1. First and foremost, writing for children is FUN. You have a great deal of freedom in terms of what you can write for kids to entertain, educate and inspire them. So many themes and topics, so many genres, including the wonderful realm of fantasy, which allows a writer to do some amazing world building and wish fulfillment.
2. I love how I can play with language in picture books. I love their simplicity yet complexity, their rhythm and their rhyme.
3. Picture books don’t have a lot of text, so they must be easy to write, right? Well, not quite, but they are the perfect literary medium to dip into and out of while still attending to the many duties of motherhood. A picture book text is way easier to memorise and rework inside your head than a full length novel. Trust me.
4. I adore having my work illustrated. It’s stick figures only for me when I attempt to draw anything, but because I write for children, I have the joy of seeing my words – and my worlds – brought to life by some of the most talented artists in Australia. What a gift!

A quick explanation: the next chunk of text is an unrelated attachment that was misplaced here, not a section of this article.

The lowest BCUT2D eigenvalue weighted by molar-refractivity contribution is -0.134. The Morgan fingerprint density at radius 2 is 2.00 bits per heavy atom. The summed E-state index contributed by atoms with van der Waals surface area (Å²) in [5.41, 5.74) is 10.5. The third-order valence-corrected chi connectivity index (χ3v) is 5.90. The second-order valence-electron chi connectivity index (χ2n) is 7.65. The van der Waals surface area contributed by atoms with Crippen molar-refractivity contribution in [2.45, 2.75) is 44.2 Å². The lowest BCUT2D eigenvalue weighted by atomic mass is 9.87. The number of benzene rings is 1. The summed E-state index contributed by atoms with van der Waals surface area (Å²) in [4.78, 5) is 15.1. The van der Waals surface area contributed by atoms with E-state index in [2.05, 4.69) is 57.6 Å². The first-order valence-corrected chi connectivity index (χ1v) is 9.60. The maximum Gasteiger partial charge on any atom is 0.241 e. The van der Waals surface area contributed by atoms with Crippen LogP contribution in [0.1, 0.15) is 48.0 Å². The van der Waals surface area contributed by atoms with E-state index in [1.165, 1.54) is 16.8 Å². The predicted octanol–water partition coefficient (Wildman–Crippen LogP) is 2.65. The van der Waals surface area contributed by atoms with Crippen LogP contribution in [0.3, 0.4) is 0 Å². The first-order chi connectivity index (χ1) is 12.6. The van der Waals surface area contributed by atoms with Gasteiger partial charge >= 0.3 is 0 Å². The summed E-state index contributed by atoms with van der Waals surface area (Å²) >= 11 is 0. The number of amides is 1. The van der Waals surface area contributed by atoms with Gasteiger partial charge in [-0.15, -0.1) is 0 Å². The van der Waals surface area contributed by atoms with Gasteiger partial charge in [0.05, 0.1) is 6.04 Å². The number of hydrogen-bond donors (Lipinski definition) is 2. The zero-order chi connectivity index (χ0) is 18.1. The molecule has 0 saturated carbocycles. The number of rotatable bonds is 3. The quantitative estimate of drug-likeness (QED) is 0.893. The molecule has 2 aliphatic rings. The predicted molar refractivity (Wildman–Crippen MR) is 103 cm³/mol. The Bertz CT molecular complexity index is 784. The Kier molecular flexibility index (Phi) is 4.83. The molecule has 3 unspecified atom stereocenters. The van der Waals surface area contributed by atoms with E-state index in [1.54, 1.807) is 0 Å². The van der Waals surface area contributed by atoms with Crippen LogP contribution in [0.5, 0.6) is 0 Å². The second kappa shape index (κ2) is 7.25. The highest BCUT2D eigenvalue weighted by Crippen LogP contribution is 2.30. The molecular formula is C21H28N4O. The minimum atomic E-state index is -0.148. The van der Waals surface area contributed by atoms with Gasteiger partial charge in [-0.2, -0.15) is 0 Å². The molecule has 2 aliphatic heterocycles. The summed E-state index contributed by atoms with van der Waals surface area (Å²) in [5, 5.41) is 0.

5. In my books, I can relive my own childhood memories and experiences. I can share things that happened to me with others. Through my characters I can repair or change mistakes I may have committed in my past. And sometimes, I can just let my imagination take over and create completely new stories.
6. I love visiting schools and libraries to talk about my writing to kids, to have them listen to my stories, to make them laugh and hear them say how much they enjoyed my stories or liked a particular characters. Kids give great, honest, valuable feedback about your writing.
7. Children’s authors in Australia are a friendly and supportive bunch of people. It’s a fabulous industry to work in.
8. Finally, I adore my driving aim, which is to write stories that appeal to kids. Stories that might be silly and funny and free. Stores kids will take to their hearts and read over and over again. Just as any good book should be.
So, that’s the joys of writing for children in a nutshell. On the flipside, there are challenges. My Top 3 would be: